beaumontdave's picture
beaumontdave
Posts: 962
Joined: Aug 2013

"Tuesdays With Morrie", by Mitch Album, "Man's Search For Meaning" by Dr. Victor Frankl, "Knots" by R.D.Laing were some of my favorites, and are easy reads, the last one is poems and prose about circular thinking that traps us in ways we don't see................................................................................Dave

abita's picture
abita
Posts: 579
Joined: Dec 2017

Did you delete the first version?

Butt's picture
Butt
Posts: 278
Joined: May 2018

Abita, I didn t delete it but I think Admins do. They didn’t like it, I guess. 

Trubrit's picture
Trubrit
Posts: 4759
Joined: Jan 2013

and would just like to comment on one thing. Control.

I believe you have control over how you act and what comes out of your mouth. You are obviously a very intellegent person, and while it may feel good at the time, to 'let lose' on innocent people doing their job (and making mistakes as we all do), it is not appropriate. Hurting people physically, verbally or emotionally is not the way to relieve your own pain.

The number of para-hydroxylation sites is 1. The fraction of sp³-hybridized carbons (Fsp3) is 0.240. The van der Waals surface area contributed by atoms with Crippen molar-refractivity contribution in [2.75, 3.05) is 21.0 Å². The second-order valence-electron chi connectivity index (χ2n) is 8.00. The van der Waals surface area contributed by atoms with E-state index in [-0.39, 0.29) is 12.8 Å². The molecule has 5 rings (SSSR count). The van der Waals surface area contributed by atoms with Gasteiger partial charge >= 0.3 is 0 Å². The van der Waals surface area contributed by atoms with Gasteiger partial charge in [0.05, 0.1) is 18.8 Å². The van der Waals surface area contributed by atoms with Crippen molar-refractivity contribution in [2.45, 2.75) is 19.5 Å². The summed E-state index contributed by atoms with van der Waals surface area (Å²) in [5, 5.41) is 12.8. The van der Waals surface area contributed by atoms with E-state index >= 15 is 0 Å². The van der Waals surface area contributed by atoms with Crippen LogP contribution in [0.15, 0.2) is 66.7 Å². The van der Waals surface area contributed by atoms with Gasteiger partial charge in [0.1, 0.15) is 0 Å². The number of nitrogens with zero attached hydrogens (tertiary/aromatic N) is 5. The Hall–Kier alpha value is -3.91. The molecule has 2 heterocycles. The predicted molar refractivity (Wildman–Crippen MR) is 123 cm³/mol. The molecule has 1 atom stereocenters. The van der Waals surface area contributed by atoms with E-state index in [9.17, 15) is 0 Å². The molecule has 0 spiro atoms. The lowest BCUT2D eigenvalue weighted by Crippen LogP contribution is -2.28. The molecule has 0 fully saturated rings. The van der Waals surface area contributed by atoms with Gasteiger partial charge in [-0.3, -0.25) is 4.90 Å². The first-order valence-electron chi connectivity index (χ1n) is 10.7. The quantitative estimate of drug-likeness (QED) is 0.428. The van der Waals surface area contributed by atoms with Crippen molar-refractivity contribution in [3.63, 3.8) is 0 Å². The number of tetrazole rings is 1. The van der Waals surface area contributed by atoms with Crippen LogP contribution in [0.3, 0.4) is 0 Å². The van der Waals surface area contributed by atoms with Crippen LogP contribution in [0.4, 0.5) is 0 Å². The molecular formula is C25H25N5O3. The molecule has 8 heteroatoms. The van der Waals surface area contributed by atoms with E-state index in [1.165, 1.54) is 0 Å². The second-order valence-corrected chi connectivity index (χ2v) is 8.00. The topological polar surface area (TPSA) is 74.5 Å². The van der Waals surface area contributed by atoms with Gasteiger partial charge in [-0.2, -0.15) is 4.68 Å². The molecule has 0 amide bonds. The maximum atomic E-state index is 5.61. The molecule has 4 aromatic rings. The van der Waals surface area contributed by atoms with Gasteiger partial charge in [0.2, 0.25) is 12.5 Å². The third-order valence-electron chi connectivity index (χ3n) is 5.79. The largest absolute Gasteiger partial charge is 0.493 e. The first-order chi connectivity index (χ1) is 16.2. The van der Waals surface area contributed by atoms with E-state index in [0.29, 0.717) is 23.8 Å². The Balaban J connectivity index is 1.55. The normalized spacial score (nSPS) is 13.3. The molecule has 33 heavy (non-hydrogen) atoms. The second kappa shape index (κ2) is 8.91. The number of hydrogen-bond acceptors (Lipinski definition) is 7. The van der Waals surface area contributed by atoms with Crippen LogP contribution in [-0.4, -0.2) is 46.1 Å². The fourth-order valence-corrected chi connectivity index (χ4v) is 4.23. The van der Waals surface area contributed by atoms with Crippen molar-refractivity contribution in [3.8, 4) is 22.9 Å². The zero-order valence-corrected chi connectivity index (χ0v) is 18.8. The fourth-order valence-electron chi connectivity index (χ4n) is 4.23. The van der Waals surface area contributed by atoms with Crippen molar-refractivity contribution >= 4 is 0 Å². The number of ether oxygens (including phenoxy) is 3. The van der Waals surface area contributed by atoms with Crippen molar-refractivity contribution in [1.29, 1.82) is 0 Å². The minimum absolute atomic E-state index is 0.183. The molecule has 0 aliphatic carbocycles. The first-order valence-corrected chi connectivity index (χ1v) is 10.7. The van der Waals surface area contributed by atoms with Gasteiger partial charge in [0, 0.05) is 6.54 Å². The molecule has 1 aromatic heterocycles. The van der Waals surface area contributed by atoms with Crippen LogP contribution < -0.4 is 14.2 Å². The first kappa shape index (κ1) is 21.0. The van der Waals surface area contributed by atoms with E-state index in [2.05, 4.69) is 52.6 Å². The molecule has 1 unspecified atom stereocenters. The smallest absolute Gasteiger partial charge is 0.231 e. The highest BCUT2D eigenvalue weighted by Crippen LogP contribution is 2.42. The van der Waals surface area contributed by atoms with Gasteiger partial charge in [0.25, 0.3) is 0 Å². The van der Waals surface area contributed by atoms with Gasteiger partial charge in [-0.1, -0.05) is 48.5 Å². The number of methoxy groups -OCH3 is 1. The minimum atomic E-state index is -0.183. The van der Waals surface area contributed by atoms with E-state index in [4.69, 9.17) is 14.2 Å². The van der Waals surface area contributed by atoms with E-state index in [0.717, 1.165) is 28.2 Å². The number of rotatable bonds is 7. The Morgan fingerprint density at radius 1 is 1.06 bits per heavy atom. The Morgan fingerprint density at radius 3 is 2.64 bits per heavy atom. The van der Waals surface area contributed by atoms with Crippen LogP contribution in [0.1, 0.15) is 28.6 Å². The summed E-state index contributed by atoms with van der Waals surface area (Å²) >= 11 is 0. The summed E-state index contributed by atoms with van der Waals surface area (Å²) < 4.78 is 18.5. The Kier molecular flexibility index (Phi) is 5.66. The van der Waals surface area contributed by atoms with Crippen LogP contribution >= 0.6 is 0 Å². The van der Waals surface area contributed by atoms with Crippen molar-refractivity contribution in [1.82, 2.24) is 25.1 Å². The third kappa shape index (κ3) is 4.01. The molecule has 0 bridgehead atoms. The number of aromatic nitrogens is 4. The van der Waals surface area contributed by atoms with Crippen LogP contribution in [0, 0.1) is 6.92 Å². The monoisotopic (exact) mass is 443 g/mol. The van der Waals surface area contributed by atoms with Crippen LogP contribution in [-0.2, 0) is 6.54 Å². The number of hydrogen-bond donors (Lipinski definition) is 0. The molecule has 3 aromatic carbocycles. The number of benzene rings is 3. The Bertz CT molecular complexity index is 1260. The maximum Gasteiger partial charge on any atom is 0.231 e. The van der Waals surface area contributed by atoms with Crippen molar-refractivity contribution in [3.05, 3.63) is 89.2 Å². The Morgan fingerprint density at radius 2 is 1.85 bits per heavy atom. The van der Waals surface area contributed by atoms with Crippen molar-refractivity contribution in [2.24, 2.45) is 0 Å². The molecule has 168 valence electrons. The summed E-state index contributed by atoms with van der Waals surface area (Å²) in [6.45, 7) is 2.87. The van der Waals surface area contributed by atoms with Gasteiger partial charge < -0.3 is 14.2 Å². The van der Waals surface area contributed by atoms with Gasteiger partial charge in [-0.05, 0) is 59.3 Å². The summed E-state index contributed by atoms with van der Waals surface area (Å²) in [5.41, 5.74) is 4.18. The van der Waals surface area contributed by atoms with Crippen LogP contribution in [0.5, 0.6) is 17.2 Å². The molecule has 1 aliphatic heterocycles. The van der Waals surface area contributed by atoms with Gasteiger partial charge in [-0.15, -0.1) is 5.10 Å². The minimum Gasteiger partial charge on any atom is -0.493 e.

I found much healing in sound.  Dave mentions books. I have read 'The Healing Power of Sound - Recovery from life-threatening Illness Using Sound, Voice and Music' by Mitchell L. Gaynor. And I'm about to read 'Sound Health: The Music and Sounds That Make Us Whole' by Steven Halpern - who is also the composer of the music that has played a huge part in my healing process.  

These are just ideas you may look in to. I am definitely not say 'They will work for you'. 

I do so hope that you find a way to come to terms with your current diagnosis and prognosis.  We are all here to help each other, in love and kindness, so please take my councel as such. 

Good luck with your onward journey.

Tru

Butt's picture
Butt
Posts: 278
Joined: May 2018

Tru, thanks for the wisdom. I will try. 

Butt's picture
Butt
Posts: 278
Joined: May 2018

Tru, thanks for the wisdom. I will try.